• >50% of new cases are caused by intravenous drug use; majority of previous U.S. cases were attributed to transfusion of infected blood products
  • Sex – M:F, equal


  • Single-stranded RNA virus; member of Flaviviridae family (genus Hepacivirus)
  • Multiple genotypes with multiple subtypes (1a, 1b, 1c, etc.)
    • Genotype is an important predictor of virological response to hepatitis C virus (HCV) treatment
      • Type 1 is predominant genotype in U.S. and more difficult to treat
      • Clinically, type 1 subtypes (1a and 1b) are most relevant

Risk Factors

Refer to Screening section

Clinical Presentation

  • HCV is typically asymptomatic as an acute infection
    • Infection may be initially identified when patient has positive anti-HCV in a blood donor screen or has high alanine aminotransferase level (10-20 times the upper limit of normal) in blood chemistry testing for flu-like symptoms
  • Chronic disease occurs in ~10-20% of patients
    • Cirrhosis (20%) and hepatocellular carcinoma (1-5%)
  • Chronic asymptomatic hepatitis may manifest with other systemic symptoms
    • Mixed cryoglobulinemia – systemic vasculitis involving skin, kidneys, nervous system
    • Sjögren syndrome – anti-Sjögren syndrome A (anti-SSA) and anti-Sjögren syndrome B (anti-SSB) antibodies are usually absent or are present at low levels
    • Lichen planus – violaceous papules on any skin site; oral most common
    • Porphyria cutanea tarda
    • Non-Hodgkin lymphoma – B-cell type most common
  • Pregnant women
    • Not transmitted to infant via breastfeeding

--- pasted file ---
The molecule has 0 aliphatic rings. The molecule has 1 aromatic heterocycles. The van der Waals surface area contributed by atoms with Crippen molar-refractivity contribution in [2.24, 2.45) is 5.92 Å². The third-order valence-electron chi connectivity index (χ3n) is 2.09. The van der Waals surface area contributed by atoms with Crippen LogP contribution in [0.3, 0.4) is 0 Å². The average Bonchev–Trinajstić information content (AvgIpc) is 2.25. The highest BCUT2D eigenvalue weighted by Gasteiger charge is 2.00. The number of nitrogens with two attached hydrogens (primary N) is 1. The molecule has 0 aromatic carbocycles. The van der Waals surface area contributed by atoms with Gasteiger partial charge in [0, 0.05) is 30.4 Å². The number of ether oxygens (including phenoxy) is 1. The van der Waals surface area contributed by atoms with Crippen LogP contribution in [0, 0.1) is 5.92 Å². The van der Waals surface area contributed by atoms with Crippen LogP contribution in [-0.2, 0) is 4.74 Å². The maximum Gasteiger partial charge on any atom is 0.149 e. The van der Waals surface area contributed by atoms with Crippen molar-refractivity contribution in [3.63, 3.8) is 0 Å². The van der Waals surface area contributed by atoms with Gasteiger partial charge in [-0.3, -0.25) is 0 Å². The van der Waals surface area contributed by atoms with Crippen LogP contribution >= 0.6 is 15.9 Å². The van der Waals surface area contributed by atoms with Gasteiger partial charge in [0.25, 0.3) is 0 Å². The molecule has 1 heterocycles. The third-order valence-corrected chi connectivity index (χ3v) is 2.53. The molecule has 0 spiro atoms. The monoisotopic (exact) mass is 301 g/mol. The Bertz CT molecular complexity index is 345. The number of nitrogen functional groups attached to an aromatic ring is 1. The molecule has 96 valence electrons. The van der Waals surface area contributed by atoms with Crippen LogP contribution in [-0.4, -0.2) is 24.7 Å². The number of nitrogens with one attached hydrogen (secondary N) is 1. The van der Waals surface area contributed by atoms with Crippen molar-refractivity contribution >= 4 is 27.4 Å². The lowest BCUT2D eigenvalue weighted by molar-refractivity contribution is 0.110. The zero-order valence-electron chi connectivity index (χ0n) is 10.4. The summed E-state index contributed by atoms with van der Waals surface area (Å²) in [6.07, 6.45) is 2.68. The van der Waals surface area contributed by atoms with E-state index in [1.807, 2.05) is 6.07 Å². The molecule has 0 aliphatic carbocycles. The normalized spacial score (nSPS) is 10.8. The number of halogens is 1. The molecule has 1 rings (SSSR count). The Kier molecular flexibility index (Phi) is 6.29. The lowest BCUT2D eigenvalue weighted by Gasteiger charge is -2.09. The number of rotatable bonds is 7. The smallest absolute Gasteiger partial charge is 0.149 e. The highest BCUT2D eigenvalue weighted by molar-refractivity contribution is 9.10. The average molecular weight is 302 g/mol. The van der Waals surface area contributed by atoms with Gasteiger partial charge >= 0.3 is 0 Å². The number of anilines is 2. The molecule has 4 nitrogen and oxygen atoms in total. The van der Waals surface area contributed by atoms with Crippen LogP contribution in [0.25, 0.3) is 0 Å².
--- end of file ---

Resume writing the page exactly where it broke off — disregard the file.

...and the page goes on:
• Pregnancy not contraindicated
Tests generally appear in the order most useful for common clinical situations. Click on number for test-specific information in the ARUP Laboratory Test Directory.

Hepatitis C Virus Antibody by CIA with Reflex to HCV by Quantitative PCR 2010784
Method: Qualitative Chemiluminescent Immunoassay/Quantitative Polymerase Chain Reaction

Hepatitis C Virus Antibody by CIA 2002483
Method: Qualitative Chemiluminescent Immunoassay

Hepatitis C Virus (HCV) by Quantitative PCR with Reflex to HCV Genotype by Sequencing 2002685
Method: Quantitative Polymerase Chain Reaction/Sequencing


If virus is not detected, result will be reported as <1.2 log IU/mL; if virus is detected but number of copies is not accurately quantified, result will be reported as not quantified

Hepatitis C Virus by Quantitative PCR 0098268
Method: Quantitative Polymerase Chain Reaction


If virus is not detected, result will be reported as <1.2 log IU/mL; if virus is detected but number of copies is not accurately quantified, result will be reported as not quantified

Hepatitis C Virus Genotype by Sequencing 0055593
Method: Polymerase Chain Reaction/Sequencing